Oliver Parmer, now a Deputy Sheriff, arrived at the scene of the crime that evening with Santa Cruz County Sheriff George White. He described what he saw:

“Chairs were overturned in the store, drawers were pulled out, papers scattered, the safe rifled, blood spattered on the floor, and boxes, bottles and canned goods strewn about. [Mr.] Pearson lay behind the counter in a pool of blood with two bullet [wounds] – stiff in death. His wife’s lifeless body lay sprawled on the floor. Her skull was fractured, a bullet had entered her left temple and come out at the back of the head. [She also had two additional bullet wounds.] Her jaw was broken her lips horribly mashed and lacerated. Many of her teeth had been knocked out . .”

According to Irene Pearson, the bandits cut “the safe open with an old double edge hatchet, taking all the money [unknown amount] it contained, and carrying away Frank Pearson’s two rifles, and his revolver. . ” The robbers also reportedly took 24 pairs of shoes, calico undershirts, tobacco, other clothing, groceries, and unknown mail from the post office.

Three Mexican women, neighbors of the Pearsons in Ruby, positively identified Placido Silvas and Manuel Martinez as two of the seven bandit murderers.

Area residents knew Placido Silvas well; indeed he had been born in Oro Blanco in 1900 and lived in Arivaca at the time of the crime.

Manuel Martinez was not an American citizen. He was born in Saric, Sonora, Mexico in 1894. Ruby area people knew Martinez as a bootlegger. (Prohibition against the manufacture, sale, or transportation of alcoholic beverages in the U. S. started in 1920.)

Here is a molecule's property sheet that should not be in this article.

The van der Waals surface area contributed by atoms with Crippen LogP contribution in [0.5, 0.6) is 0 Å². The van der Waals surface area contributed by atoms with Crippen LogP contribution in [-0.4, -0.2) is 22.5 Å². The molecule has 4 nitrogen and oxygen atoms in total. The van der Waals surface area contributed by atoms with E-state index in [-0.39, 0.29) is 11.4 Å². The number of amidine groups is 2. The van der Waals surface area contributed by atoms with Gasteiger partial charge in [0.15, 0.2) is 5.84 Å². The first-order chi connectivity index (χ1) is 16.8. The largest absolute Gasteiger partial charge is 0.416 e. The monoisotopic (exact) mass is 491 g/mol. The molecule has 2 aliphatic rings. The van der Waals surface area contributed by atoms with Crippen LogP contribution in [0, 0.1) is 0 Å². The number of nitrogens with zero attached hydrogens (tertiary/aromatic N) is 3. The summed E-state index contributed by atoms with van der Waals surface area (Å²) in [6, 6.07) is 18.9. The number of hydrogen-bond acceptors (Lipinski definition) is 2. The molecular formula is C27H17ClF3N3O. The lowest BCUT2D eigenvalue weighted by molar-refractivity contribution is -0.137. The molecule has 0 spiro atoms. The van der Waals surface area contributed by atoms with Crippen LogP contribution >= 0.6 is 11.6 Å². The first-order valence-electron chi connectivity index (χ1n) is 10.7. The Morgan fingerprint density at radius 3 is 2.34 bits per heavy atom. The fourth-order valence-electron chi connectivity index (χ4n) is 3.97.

On September 3rd, the bodies of Frank and Myrtle Pearson started on their final journey by train to Liberty Hill, Texas for burial. Irene, Elizabeth, and Margaret accompanied the bodies as the train left the Nogales station at 7:15 am.

The Nogales Herald reported on the emotional scene:

“Although an early hour when the bodies were taken away this morning a fair sized crowd of people were at the train. Many expressions of sympathy were heard in the crowd, and statements frequently made that the murderers of the young couple should be quickly run down by the Mexican and United States governments.

“Marjorie was clinging onto her aunt, Miss Purcell this morning as they boarded the train. The little girl, too young in years . . . to fully realize the calamity that has befallen her . . she has forever been deprived of the loving care of parents . .

“But it was different with Miss Purcell, Miss Pearson . . They were bowed down in grief, and tears rolled down their faces as they told friends in Nogales goodbye and boarded the train. Strong men in the crowd wept as the caskets were loaded onto the train.”

(Sources: Phil Clarke, “Recollections of Life in Arivaca and Ruby, 1906-1926,” Arizona Historical Society; Oral interview of Margaret (Pearson) Anderson, 1994; Oliver Parmer and Kathleen O’Donnell, “How We Trapped the Deadly Border Bandits,” Startling Detective Adventures, 1936; Nogales Herald; Twelfth Census of the United States; Arizona Supreme Court Criminal Case 550)

Myrtle Pearson with her daughter Margaret in Liberty Hill, Texas, 1918. (Photo courtesy of Scot Anderson)

Frank Pearson with his daughter Margaret in Ruby, 1920. (Photo courtesy of Scot Anderson)

The safe the killers robbed.
The Pearson murderers cut open the store’s safe with an old double-edged hatchet. (Photo courtesy Arizona State Archives, No. 03-0084)

Next time: The Capture and Trials of the Pearson Murderers